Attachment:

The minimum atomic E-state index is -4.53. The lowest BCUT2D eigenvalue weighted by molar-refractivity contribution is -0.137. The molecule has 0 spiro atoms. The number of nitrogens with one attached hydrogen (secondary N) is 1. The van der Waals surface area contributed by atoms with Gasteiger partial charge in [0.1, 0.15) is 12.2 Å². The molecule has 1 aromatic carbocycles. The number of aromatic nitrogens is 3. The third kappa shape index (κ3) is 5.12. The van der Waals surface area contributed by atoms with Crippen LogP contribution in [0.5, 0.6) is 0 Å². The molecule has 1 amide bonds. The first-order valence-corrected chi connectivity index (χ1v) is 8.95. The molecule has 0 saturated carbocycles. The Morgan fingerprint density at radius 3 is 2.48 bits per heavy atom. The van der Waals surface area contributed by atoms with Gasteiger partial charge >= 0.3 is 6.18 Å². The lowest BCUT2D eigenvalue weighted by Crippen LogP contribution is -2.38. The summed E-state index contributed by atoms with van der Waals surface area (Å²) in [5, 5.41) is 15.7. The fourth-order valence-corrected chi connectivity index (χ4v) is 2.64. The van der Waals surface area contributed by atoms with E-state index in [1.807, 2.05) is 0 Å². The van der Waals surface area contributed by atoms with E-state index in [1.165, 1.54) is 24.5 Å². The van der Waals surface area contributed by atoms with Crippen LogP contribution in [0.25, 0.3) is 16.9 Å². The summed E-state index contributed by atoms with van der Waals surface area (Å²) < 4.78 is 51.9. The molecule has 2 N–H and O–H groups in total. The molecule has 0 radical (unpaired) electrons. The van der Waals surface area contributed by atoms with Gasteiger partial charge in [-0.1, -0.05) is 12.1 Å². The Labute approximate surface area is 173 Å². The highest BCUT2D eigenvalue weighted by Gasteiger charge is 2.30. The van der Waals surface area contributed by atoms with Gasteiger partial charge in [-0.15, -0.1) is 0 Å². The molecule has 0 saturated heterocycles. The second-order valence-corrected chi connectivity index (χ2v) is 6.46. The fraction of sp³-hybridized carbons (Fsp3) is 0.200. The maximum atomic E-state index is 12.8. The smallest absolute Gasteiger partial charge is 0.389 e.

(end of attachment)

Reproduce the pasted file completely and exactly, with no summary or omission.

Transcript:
The minimum atomic E-state index is -4.53. The lowest BCUT2D eigenvalue weighted by molar-refractivity contribution is -0.137. The molecule has 0 spiro atoms. The number of nitrogens with one attached hydrogen (secondary N) is 1. The van der Waals surface area contributed by atoms with Gasteiger partial charge in [0.1, 0.15) is 12.2 Å². The molecule has 1 aromatic carbocycles. The number of aromatic nitrogens is 3. The third kappa shape index (κ3) is 5.12. The van der Waals surface area contributed by atoms with Crippen LogP contribution in [0.5, 0.6) is 0 Å². The molecule has 1 amide bonds. The first-order valence-corrected chi connectivity index (χ1v) is 8.95. The molecule has 0 saturated carbocycles. The Morgan fingerprint density at radius 3 is 2.48 bits per heavy atom. The van der Waals surface area contributed by atoms with Gasteiger partial charge >= 0.3 is 6.18 Å². The lowest BCUT2D eigenvalue weighted by Crippen LogP contribution is -2.38. The summed E-state index contributed by atoms with van der Waals surface area (Å²) in [5, 5.41) is 15.7. The fourth-order valence-corrected chi connectivity index (χ4v) is 2.64. The van der Waals surface area contributed by atoms with E-state index in [1.807, 2.05) is 0 Å². The van der Waals surface area contributed by atoms with E-state index in [1.165, 1.54) is 24.5 Å². The van der Waals surface area contributed by atoms with Crippen LogP contribution in [0.25, 0.3) is 16.9 Å². The summed E-state index contributed by atoms with van der Waals surface area (Å²) < 4.78 is 51.9. The molecule has 2 N–H and O–H groups in total. The molecule has 0 radical (unpaired) electrons. The van der Waals surface area contributed by atoms with Gasteiger partial charge in [-0.1, -0.05) is 12.1 Å². The Labute approximate surface area is 173 Å². The highest BCUT2D eigenvalue weighted by Gasteiger charge is 2.30. The van der Waals surface area contributed by atoms with Gasteiger partial charge in [-0.15, -0.1) is 0 Å². The molecule has 0 saturated heterocycles. The second-order valence-corrected chi connectivity index (χ2v) is 6.46. The fraction of sp³-hybridized carbons (Fsp3) is 0.200. The maximum atomic E-state index is 12.8. The smallest absolute Gasteiger partial charge is 0.389 e.